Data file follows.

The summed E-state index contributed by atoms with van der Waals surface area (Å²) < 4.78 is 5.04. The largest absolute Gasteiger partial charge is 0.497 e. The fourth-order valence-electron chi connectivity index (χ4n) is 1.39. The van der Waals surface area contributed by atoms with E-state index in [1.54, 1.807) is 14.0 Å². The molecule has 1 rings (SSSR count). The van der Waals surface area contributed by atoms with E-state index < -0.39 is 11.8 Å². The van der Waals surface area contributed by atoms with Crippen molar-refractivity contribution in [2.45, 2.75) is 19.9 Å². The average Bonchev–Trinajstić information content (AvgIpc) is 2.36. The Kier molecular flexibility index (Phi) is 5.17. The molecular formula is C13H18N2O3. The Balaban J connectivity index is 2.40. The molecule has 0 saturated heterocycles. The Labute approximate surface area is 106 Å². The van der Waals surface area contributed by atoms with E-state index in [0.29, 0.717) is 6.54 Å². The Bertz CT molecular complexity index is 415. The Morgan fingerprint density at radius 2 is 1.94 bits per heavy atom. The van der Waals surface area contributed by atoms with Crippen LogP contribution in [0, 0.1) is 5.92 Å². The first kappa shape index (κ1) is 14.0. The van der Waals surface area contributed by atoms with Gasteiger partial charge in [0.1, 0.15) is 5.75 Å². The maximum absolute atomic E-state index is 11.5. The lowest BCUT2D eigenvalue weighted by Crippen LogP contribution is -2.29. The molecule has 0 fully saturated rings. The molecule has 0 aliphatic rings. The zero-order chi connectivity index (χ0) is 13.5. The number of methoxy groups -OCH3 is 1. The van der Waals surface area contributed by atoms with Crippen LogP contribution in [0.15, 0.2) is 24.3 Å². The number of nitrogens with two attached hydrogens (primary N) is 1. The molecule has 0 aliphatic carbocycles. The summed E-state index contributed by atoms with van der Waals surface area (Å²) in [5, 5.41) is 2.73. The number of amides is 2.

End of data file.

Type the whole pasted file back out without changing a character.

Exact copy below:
The summed E-state index contributed by atoms with van der Waals surface area (Å²) < 4.78 is 5.04. The largest absolute Gasteiger partial charge is 0.497 e. The fourth-order valence-electron chi connectivity index (χ4n) is 1.39. The van der Waals surface area contributed by atoms with E-state index in [1.54, 1.807) is 14.0 Å². The molecule has 1 rings (SSSR count). The van der Waals surface area contributed by atoms with E-state index < -0.39 is 11.8 Å². The van der Waals surface area contributed by atoms with Crippen molar-refractivity contribution in [2.45, 2.75) is 19.9 Å². The average Bonchev–Trinajstić information content (AvgIpc) is 2.36. The Kier molecular flexibility index (Phi) is 5.17. The molecular formula is C13H18N2O3. The Balaban J connectivity index is 2.40. The molecule has 0 saturated heterocycles. The Labute approximate surface area is 106 Å². The van der Waals surface area contributed by atoms with E-state index in [0.29, 0.717) is 6.54 Å². The Bertz CT molecular complexity index is 415. The Morgan fingerprint density at radius 2 is 1.94 bits per heavy atom. The van der Waals surface area contributed by atoms with Crippen LogP contribution in [0, 0.1) is 5.92 Å². The first kappa shape index (κ1) is 14.0. The van der Waals surface area contributed by atoms with Gasteiger partial charge in [0.1, 0.15) is 5.75 Å². The maximum absolute atomic E-state index is 11.5. The lowest BCUT2D eigenvalue weighted by Crippen LogP contribution is -2.29. The molecule has 0 fully saturated rings. The molecule has 0 aliphatic rings. The zero-order chi connectivity index (χ0) is 13.5. The number of methoxy groups -OCH3 is 1. The van der Waals surface area contributed by atoms with Crippen LogP contribution in [0.15, 0.2) is 24.3 Å². The number of nitrogens with two attached hydrogens (primary N) is 1. The molecule has 0 aliphatic carbocycles. The summed E-state index contributed by atoms with van der Waals surface area (Å²) in [5, 5.41) is 2.73. The number of amides is 2.